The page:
Technology and business go hand in hand. More and more systems are being integrated into businesses’ IT environments that streamline processes, boost workplace productivity, and improve the customer experience. While can help bring many benefits, it may also conjure new vulnerabilities and additional points of potential access for cyber criminals.
The sophistication of cyber threats continues to grow, and as business technology tools evolve, so too will the possible risks and areas of concern. One of the answers to help combat this lies in preparation. By anticipating the cyber threats of tomorrow and understanding how to defend against them, you can better protect your business from future attacks.
Let’s examine the future of the cyber security landscape, so you can better understand how to help reinforce your defences moving forward.
Evolving cyber security threats to small business
Increasing demand for fast-flowing data heightens risks
Quick and convenient data access is a high priority for businesses, especially with the rise of hybrid work. The use of the cloud makes it faster, cheaper and easier to operate online while collecting large amounts of data, but it’s also more likely that this data could be exposed. This poses a risk, especially with the collection and sharing of customer data is at an all-time high.
Remote connections allow for more access points
Remote and hybrid work is here to stay, making this an ongoing target for attackers. With employees, shareholders, and suppliers connecting to business systems from their own, potentially unsecured devices, cyber criminals may attempt to enter the network from any number of access points.
The rise of Cyber-Crime-as-a-Service (CaaS)
The world of cyber crime is no longer a single hacker in a dark room writing code. It has transformed into a lucrative economy where the accumulated knowledge of a vast network of experienced cyber criminals can be leveraged by a single person via an online marketplace. This means that even inexperienced hackers can attempt to pull off complex attacks far above their usual capabilities. Government agencies have taken down a number of these marketplaces, but new ones continue to take their place.
Cyber attack tools continue to advance
Over the course of the pandemic, cyber criminals were able to evolve, develop and improve their skills and software. As a result, more advanced ways to breach businesses have emerged. Organisations are now dealing with dedicated machines with built-in cybercrime capabilities that can perform thousands of attacks per day.
Over the next few years, the use of artificial intelligence and machine learning is expected to continually shorten attack life cycles, transforming a week-long process into something that can be done in hours. Plus, with polymeric machines and codes that can change their identifiable features, detection is more difficult.
Staff shortages in cyber security
There is a large talent gap in cyber security where the demand for experts in this field far exceeds the supply. In fact, according to labour market data company, Emsi, for every 100 openings for a cyber security position, there were less than 50 qualified applicants. There are currently up to 3.5 million open positions across the globe.
The future of small business cyber security solutions
Automation and machine learning
While cyber-attack tools are advancing quickly, so are defensive capabilities. At a certain point, human-dependent security tools probably are likely to not be enough to keep up and automation could become the standard. Because of this, the future of AI in cyber security will likely be important in protecting businesses against the CaaS industry. Threat hunting bots will likely be vital in the detection and prevention of risks as can they take down bad bots and alter their code to adapt to the threats they encounter.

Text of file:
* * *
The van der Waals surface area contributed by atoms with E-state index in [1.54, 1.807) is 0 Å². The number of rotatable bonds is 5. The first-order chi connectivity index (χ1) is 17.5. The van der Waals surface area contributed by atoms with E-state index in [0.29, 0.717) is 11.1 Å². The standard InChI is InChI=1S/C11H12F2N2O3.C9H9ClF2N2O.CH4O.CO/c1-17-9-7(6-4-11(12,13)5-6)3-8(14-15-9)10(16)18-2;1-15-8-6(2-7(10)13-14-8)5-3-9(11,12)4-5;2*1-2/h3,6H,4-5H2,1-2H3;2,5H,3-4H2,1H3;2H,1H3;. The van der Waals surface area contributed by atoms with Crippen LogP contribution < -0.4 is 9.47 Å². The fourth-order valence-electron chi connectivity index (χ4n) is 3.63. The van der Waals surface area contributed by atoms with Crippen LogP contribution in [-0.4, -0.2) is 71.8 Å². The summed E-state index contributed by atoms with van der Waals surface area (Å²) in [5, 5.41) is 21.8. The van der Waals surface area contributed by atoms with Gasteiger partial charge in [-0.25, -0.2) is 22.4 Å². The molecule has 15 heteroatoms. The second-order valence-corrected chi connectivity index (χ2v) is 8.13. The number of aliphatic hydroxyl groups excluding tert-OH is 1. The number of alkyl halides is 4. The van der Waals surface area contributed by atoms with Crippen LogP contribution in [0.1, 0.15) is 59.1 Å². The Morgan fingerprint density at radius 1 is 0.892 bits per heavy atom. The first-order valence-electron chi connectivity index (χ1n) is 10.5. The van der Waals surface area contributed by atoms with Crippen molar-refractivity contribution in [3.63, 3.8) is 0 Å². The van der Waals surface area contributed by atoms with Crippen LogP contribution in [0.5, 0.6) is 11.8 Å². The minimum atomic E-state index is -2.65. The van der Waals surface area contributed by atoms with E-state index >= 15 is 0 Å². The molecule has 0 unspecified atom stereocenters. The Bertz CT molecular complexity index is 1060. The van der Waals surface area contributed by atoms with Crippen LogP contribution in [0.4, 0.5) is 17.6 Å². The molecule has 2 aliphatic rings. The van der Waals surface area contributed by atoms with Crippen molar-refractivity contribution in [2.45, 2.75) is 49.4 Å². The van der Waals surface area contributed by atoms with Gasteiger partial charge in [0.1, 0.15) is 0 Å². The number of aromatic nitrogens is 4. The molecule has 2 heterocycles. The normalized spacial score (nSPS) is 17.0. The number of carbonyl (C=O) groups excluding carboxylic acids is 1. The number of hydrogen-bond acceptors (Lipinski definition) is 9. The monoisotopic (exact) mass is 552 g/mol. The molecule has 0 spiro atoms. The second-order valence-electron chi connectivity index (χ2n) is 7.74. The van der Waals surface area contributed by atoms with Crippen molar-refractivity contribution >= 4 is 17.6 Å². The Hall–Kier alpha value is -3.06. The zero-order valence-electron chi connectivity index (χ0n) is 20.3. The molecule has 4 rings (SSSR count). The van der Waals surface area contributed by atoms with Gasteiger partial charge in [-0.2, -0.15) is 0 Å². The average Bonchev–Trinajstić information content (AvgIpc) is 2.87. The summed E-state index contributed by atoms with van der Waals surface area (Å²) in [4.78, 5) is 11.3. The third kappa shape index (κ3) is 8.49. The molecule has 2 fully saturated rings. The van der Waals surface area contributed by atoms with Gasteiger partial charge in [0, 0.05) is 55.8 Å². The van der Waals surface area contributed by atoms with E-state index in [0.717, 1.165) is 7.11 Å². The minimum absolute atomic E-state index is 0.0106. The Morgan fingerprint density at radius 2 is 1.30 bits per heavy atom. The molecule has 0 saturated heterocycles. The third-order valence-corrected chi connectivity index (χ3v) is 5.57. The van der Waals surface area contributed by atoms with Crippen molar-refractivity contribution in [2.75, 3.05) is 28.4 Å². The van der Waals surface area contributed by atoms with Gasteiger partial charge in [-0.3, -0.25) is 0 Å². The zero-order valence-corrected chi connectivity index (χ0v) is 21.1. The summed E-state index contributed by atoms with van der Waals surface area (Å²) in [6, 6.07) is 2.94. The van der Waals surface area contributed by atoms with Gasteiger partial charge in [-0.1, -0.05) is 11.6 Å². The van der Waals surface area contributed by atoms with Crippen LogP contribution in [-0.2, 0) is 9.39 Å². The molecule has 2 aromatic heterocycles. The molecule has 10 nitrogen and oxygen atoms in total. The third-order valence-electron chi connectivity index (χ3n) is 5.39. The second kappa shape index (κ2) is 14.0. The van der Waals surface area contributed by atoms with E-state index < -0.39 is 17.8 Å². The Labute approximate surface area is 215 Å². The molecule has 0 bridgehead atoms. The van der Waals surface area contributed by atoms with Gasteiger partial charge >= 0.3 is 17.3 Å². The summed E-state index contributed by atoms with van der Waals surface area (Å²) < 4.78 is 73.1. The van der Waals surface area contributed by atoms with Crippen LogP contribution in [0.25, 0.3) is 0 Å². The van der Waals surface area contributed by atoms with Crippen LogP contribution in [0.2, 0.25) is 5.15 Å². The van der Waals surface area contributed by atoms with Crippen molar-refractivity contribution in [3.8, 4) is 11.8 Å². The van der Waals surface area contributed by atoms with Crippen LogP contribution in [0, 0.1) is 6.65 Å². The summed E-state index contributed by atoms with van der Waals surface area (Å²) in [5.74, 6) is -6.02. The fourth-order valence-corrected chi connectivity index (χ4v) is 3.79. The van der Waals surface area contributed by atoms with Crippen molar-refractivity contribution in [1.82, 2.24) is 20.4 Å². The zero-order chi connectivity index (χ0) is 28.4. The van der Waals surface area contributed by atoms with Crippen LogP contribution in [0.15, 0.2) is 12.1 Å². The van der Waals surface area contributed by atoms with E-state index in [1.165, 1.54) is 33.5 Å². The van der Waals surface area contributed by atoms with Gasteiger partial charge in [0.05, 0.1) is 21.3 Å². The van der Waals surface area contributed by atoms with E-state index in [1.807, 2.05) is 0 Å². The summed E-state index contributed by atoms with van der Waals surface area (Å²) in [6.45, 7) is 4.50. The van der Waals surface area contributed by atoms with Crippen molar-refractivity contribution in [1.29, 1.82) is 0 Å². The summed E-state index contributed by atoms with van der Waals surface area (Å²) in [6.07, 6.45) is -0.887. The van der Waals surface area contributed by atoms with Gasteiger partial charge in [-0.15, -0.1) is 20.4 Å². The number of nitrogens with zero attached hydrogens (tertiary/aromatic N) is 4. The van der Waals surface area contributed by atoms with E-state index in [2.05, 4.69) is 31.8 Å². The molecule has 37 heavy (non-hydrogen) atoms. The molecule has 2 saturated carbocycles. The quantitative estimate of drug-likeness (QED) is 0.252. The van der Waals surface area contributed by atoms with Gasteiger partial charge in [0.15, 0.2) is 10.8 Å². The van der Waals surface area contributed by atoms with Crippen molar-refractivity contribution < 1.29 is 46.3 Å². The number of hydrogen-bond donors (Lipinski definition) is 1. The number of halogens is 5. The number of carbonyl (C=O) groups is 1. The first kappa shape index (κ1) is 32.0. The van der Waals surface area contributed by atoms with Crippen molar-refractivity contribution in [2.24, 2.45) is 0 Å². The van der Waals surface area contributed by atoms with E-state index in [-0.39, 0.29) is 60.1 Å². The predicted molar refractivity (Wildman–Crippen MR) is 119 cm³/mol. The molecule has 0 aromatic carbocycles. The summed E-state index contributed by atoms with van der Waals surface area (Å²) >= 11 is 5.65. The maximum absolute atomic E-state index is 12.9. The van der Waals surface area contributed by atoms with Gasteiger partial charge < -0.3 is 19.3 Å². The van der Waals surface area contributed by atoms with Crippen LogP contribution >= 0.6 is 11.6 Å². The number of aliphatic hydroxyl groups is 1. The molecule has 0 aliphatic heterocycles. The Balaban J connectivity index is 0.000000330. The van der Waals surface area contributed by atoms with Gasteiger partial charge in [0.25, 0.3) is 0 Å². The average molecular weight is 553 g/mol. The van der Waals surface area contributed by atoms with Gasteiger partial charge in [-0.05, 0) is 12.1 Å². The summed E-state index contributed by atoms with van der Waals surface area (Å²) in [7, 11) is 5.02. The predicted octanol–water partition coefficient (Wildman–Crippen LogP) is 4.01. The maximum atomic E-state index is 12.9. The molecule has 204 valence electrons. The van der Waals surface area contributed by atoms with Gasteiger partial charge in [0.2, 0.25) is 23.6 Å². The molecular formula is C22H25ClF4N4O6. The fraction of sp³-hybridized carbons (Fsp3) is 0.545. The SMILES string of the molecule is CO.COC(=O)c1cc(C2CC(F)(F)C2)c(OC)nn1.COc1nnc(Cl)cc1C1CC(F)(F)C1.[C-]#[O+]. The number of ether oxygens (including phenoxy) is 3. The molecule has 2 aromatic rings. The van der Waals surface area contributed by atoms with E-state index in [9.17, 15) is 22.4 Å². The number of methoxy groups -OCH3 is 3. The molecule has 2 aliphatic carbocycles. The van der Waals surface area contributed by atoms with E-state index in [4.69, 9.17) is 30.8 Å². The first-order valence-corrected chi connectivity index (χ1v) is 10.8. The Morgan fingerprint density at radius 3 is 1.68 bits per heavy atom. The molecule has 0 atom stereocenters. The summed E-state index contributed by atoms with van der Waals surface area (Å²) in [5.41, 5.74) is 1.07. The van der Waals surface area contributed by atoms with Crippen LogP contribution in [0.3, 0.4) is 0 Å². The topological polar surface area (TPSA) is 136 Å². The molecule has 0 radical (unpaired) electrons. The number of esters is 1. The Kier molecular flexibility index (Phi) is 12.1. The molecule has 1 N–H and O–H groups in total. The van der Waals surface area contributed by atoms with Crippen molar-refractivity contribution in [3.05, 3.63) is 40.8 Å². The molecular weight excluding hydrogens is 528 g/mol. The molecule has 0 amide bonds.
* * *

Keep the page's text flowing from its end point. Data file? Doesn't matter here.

What this means is that while things are becoming more complex, the nature of cyber-attacks and defence probably won’t change significantly. Each side has access to essentially the same tools and can operate on a level playing field, as long as businesses are proactively managing their cyber security.
The importance of training, response planning and incident preparedness
Due to of the increasing complexity of the cyber security landscape, the implementation of robust cyber security systems and measures can be important. Businesses should look to consider building a strong foundation of good habits.
Thorough employee training is the first step toward prevention. Human error is one of the main ways attackers can gain access to your systems, so if your people know the warning signs, they could potentially help stop an attack before it happens. Otherwise, a detailed response plan can help provide clear instructions on steps to take in the event of a breach and can help to minimise the impact.
A shift towards zero-trust architecture (ZTA)
With the increase of remote and hybrid workforces, defences will possibly shift from being focused on physical networks and perimeters and more toward access management and user behaviour analytics. This might include implementing a zero-trust architecture where access to sensitive data is proactively managed. Plus, the use of behavioural analytics could be employed to create a baseline of user behaviour and help easily identify anomalies in activity.
Get on top of your security today and be better protected tomorrow
Now that you better understand the importance of cyber security in the future, you can take the necessary steps to help better secure your assets. TBTC Melbourne City has a range of cyber security solutions for small businesses that can help with better detection and management of cyber threats.
Talk to us today about endpoint protection for your devices and networks, as well as helping you set up an incident response plan. Plus, with a cyber security audit, we can get a snapshot of your security systems. Let’s get securing.